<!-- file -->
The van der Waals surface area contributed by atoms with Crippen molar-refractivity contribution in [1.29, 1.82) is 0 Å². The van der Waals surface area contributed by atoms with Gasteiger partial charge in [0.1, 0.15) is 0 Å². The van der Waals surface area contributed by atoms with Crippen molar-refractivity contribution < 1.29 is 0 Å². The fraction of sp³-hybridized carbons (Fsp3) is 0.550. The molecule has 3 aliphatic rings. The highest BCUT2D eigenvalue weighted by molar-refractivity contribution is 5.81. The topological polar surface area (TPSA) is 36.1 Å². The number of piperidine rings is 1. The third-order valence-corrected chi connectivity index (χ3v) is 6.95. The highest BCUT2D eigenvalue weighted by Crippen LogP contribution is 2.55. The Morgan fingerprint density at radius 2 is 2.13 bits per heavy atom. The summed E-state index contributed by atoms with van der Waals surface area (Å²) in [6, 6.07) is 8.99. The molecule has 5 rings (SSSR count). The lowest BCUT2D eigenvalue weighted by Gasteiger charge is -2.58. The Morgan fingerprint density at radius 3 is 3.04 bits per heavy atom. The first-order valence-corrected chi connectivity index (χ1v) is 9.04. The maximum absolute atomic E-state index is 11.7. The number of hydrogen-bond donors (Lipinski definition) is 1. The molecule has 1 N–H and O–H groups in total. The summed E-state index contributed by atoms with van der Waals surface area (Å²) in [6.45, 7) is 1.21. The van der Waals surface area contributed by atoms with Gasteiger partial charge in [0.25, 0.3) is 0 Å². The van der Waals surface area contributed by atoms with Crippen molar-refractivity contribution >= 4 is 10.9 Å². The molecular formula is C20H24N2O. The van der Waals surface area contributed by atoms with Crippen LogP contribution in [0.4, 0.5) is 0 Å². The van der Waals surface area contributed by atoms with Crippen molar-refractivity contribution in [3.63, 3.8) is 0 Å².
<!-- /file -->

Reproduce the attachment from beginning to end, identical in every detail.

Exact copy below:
The van der Waals surface area contributed by atoms with Crippen molar-refractivity contribution in [1.29, 1.82) is 0 Å². The van der Waals surface area contributed by atoms with Gasteiger partial charge in [0.1, 0.15) is 0 Å². The van der Waals surface area contributed by atoms with Crippen molar-refractivity contribution < 1.29 is 0 Å². The fraction of sp³-hybridized carbons (Fsp3) is 0.550. The molecule has 3 aliphatic rings. The highest BCUT2D eigenvalue weighted by molar-refractivity contribution is 5.81. The topological polar surface area (TPSA) is 36.1 Å². The number of piperidine rings is 1. The third-order valence-corrected chi connectivity index (χ3v) is 6.95. The highest BCUT2D eigenvalue weighted by Crippen LogP contribution is 2.55. The Morgan fingerprint density at radius 2 is 2.13 bits per heavy atom. The summed E-state index contributed by atoms with van der Waals surface area (Å²) in [6, 6.07) is 8.99. The molecule has 5 rings (SSSR count). The lowest BCUT2D eigenvalue weighted by Gasteiger charge is -2.58. The Morgan fingerprint density at radius 3 is 3.04 bits per heavy atom. The first-order valence-corrected chi connectivity index (χ1v) is 9.04. The maximum absolute atomic E-state index is 11.7. The number of hydrogen-bond donors (Lipinski definition) is 1. The molecule has 1 N–H and O–H groups in total. The summed E-state index contributed by atoms with van der Waals surface area (Å²) in [6.45, 7) is 1.21. The van der Waals surface area contributed by atoms with Gasteiger partial charge in [0.25, 0.3) is 0 Å². The van der Waals surface area contributed by atoms with Crippen molar-refractivity contribution >= 4 is 10.9 Å². The molecular formula is C20H24N2O. The van der Waals surface area contributed by atoms with Crippen LogP contribution in [0.4, 0.5) is 0 Å². The van der Waals surface area contributed by atoms with Crippen molar-refractivity contribution in [3.63, 3.8) is 0 Å².